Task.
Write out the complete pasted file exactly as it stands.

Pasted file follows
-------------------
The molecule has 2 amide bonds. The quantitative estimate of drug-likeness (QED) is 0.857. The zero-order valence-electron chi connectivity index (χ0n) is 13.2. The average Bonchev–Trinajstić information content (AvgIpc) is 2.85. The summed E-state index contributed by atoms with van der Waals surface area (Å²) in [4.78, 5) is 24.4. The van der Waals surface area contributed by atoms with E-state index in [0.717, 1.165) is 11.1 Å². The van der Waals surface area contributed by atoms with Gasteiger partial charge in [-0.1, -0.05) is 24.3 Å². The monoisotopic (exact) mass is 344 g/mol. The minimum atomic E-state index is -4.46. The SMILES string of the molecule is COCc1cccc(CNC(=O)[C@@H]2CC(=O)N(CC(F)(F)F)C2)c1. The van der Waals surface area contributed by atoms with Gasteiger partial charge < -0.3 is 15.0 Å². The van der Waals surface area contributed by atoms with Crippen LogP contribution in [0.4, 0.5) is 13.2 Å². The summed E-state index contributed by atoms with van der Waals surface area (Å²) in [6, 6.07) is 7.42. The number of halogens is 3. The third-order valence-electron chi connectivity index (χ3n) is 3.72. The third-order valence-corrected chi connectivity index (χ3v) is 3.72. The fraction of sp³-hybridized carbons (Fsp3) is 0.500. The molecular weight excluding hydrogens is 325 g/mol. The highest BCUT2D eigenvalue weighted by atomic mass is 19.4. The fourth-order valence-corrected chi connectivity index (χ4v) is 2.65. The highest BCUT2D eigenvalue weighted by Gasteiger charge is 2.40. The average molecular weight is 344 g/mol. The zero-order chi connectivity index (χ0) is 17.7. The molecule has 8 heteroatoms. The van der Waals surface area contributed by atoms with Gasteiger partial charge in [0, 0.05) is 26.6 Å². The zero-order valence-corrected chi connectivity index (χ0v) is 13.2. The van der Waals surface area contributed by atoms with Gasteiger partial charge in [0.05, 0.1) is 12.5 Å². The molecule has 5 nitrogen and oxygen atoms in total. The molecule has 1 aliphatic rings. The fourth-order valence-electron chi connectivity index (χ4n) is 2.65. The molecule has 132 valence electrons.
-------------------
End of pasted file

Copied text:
The molecule has 2 amide bonds. The quantitative estimate of drug-likeness (QED) is 0.857. The zero-order valence-electron chi connectivity index (χ0n) is 13.2. The average Bonchev–Trinajstić information content (AvgIpc) is 2.85. The summed E-state index contributed by atoms with van der Waals surface area (Å²) in [4.78, 5) is 24.4. The van der Waals surface area contributed by atoms with E-state index in [0.717, 1.165) is 11.1 Å². The van der Waals surface area contributed by atoms with Gasteiger partial charge in [-0.1, -0.05) is 24.3 Å². The monoisotopic (exact) mass is 344 g/mol. The minimum atomic E-state index is -4.46. The SMILES string of the molecule is COCc1cccc(CNC(=O)[C@@H]2CC(=O)N(CC(F)(F)F)C2)c1. The van der Waals surface area contributed by atoms with Gasteiger partial charge < -0.3 is 15.0 Å². The van der Waals surface area contributed by atoms with Crippen LogP contribution in [0.4, 0.5) is 13.2 Å². The summed E-state index contributed by atoms with van der Waals surface area (Å²) in [6, 6.07) is 7.42. The number of halogens is 3. The third-order valence-electron chi connectivity index (χ3n) is 3.72. The third-order valence-corrected chi connectivity index (χ3v) is 3.72. The fraction of sp³-hybridized carbons (Fsp3) is 0.500. The molecular weight excluding hydrogens is 325 g/mol. The highest BCUT2D eigenvalue weighted by atomic mass is 19.4. The fourth-order valence-corrected chi connectivity index (χ4v) is 2.65. The highest BCUT2D eigenvalue weighted by Gasteiger charge is 2.40. The average molecular weight is 344 g/mol. The zero-order chi connectivity index (χ0) is 17.7. The molecule has 8 heteroatoms. The van der Waals surface area contributed by atoms with Gasteiger partial charge in [0, 0.05) is 26.6 Å². The zero-order valence-corrected chi connectivity index (χ0v) is 13.2. The van der Waals surface area contributed by atoms with Gasteiger partial charge in [0.05, 0.1) is 12.5 Å². The molecule has 5 nitrogen and oxygen atoms in total. The molecule has 1 aliphatic rings. The fourth-order valence-electron chi connectivity index (χ4n) is 2.65. The molecule has 132 valence electrons.